These rules are to be followed by the scholar seeking to become a better prose writer during eight weeks (40 days) of deliberate effort directed to that end. That is, these are not rules that all writers must follow at all times. They merely frame a discipline that will help you build the skill and strength to do things better in your own way going forward.
1. Always decide the day before what you will write and when you will write, one key sentence and 27 minutes at a time.
2. Never write about something you just learned this week. Always write about something you knew last week at the latest.
3. Always write a single paragraph of at least six sentences and at most 200 words in support, elaboration or defense of a single well-defined claim expressed in the key sentence.
4. Never write a paragraph that you have not planned the day before. Never write at a time you did not plan to.
5. Start on time and finish on time. If you start late, still finish on time.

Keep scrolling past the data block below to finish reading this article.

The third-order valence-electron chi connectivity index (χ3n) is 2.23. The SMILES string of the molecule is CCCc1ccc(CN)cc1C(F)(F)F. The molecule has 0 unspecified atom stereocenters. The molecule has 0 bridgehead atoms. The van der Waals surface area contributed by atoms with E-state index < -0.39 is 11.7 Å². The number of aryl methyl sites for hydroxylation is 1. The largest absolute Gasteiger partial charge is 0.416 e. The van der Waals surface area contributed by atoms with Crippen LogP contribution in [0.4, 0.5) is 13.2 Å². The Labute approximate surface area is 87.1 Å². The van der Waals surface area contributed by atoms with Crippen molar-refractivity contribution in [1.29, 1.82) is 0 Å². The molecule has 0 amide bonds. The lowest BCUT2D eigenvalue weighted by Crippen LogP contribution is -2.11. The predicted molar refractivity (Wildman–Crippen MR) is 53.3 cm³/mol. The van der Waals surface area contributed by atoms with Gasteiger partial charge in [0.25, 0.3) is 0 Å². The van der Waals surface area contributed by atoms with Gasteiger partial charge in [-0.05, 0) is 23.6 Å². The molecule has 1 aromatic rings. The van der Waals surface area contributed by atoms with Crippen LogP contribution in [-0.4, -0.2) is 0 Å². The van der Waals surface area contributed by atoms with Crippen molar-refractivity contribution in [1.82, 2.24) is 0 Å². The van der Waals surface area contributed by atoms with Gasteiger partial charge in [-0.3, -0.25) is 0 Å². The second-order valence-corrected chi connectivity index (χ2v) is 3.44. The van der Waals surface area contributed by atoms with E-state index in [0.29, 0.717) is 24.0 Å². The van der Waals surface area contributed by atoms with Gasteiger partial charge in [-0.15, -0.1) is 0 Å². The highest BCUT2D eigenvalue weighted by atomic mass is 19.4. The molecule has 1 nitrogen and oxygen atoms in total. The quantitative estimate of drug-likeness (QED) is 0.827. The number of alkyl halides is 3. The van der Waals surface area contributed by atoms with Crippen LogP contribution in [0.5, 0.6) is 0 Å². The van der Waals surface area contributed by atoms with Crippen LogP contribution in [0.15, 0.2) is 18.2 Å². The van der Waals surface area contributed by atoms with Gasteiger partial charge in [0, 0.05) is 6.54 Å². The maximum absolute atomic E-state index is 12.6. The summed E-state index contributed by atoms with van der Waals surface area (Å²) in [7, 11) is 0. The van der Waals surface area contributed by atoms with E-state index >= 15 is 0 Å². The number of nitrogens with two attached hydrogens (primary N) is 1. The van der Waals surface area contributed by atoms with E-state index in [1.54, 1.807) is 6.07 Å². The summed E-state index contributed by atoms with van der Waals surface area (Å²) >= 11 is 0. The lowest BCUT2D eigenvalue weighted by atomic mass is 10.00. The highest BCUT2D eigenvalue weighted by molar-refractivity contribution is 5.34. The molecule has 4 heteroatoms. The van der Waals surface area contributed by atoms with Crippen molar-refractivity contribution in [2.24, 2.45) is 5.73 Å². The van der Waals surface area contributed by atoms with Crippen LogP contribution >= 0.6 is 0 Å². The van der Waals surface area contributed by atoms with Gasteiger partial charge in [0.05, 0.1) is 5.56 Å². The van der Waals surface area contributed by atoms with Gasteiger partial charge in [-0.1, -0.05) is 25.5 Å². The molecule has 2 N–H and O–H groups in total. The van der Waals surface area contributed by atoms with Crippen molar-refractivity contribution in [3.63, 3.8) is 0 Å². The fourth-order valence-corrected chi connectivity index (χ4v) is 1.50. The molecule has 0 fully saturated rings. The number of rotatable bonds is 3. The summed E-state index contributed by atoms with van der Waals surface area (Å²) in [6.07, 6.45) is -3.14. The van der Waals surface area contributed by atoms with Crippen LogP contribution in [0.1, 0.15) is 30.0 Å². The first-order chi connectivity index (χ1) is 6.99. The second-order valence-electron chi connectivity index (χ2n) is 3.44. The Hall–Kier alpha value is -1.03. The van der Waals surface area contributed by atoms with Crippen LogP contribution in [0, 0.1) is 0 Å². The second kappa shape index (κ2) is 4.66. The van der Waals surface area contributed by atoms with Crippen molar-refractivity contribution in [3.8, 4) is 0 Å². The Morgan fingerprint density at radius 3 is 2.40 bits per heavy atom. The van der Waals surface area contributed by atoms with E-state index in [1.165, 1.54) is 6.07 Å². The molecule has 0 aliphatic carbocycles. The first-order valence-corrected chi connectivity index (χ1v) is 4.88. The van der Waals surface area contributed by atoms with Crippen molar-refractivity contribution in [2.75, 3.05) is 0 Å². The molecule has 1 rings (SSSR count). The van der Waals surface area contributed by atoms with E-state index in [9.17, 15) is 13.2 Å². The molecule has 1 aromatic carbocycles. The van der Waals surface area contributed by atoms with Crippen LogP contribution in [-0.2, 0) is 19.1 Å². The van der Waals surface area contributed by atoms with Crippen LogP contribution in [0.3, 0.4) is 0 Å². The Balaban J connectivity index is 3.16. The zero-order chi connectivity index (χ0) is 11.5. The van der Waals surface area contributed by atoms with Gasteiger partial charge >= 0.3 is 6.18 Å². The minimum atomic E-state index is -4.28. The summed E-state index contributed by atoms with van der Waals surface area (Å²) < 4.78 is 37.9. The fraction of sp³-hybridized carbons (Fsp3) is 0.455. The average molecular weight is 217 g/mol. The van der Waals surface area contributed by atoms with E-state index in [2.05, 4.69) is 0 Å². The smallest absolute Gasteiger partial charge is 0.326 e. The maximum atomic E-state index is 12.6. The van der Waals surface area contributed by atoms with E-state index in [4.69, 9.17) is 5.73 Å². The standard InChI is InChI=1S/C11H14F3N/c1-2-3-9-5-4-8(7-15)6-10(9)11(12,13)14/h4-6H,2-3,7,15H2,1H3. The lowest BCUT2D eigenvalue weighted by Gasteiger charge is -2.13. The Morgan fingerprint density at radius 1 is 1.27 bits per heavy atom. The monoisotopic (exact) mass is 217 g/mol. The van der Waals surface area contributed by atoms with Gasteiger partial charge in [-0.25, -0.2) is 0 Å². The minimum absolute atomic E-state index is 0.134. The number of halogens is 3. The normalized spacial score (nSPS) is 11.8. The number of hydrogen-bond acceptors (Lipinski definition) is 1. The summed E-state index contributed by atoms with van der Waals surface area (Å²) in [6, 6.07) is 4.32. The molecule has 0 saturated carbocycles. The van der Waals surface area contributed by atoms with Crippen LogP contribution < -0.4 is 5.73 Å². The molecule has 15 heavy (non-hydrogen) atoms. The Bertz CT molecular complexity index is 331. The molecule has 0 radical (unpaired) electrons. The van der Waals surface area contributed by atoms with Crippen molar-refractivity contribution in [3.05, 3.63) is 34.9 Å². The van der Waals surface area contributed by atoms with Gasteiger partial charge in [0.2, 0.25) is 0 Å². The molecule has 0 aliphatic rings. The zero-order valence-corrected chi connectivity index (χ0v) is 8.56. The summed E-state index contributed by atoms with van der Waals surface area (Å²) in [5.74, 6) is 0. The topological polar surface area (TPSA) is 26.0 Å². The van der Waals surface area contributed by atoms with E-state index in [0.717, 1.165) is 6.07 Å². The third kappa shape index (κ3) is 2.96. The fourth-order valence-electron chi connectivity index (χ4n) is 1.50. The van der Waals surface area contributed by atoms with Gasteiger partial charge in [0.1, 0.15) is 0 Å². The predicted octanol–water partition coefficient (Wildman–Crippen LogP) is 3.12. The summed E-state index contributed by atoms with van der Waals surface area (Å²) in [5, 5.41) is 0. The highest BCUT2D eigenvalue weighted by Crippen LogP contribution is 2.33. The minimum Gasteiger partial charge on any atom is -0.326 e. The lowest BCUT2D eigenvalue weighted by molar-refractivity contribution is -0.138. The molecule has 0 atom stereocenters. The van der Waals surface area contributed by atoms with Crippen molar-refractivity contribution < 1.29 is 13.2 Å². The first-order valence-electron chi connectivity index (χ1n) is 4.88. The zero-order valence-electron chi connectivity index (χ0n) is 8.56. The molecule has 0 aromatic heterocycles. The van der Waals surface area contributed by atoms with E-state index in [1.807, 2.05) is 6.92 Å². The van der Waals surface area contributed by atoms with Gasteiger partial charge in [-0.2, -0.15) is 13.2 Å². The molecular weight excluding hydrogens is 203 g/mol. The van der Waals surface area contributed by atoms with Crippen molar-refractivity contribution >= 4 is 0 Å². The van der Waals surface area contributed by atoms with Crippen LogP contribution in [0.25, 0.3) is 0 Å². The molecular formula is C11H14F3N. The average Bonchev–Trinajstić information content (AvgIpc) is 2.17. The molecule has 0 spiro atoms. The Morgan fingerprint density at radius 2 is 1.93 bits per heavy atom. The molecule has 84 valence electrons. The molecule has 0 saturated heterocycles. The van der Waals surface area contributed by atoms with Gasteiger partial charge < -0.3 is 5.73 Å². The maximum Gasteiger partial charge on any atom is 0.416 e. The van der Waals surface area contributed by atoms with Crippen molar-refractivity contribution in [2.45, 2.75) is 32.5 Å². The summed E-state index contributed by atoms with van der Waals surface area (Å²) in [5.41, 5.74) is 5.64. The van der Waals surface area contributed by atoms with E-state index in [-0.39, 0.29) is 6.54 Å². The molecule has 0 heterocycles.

6. Always take a three-minute break after writing the paragraph. In this break you must do something that is not related to either your writing or the rest of your day’s tasks.
7. Do not write from your sources. Write from your notes or from your memory.
8. Do not leave “chores” like proofreading and referencing “for later”. They are part of the activity of writing the paragraph for 27 minutes.
9. Read your paragraph out loud sometime in the last five minutes of each 27-minute writing moment.
10. Do not write more than six paragraphs per day. That is, do not write for more than three hours each day.
11. Do not render any absolute judgment on your paragraphs. At most once a week, simply rank them from best to worst.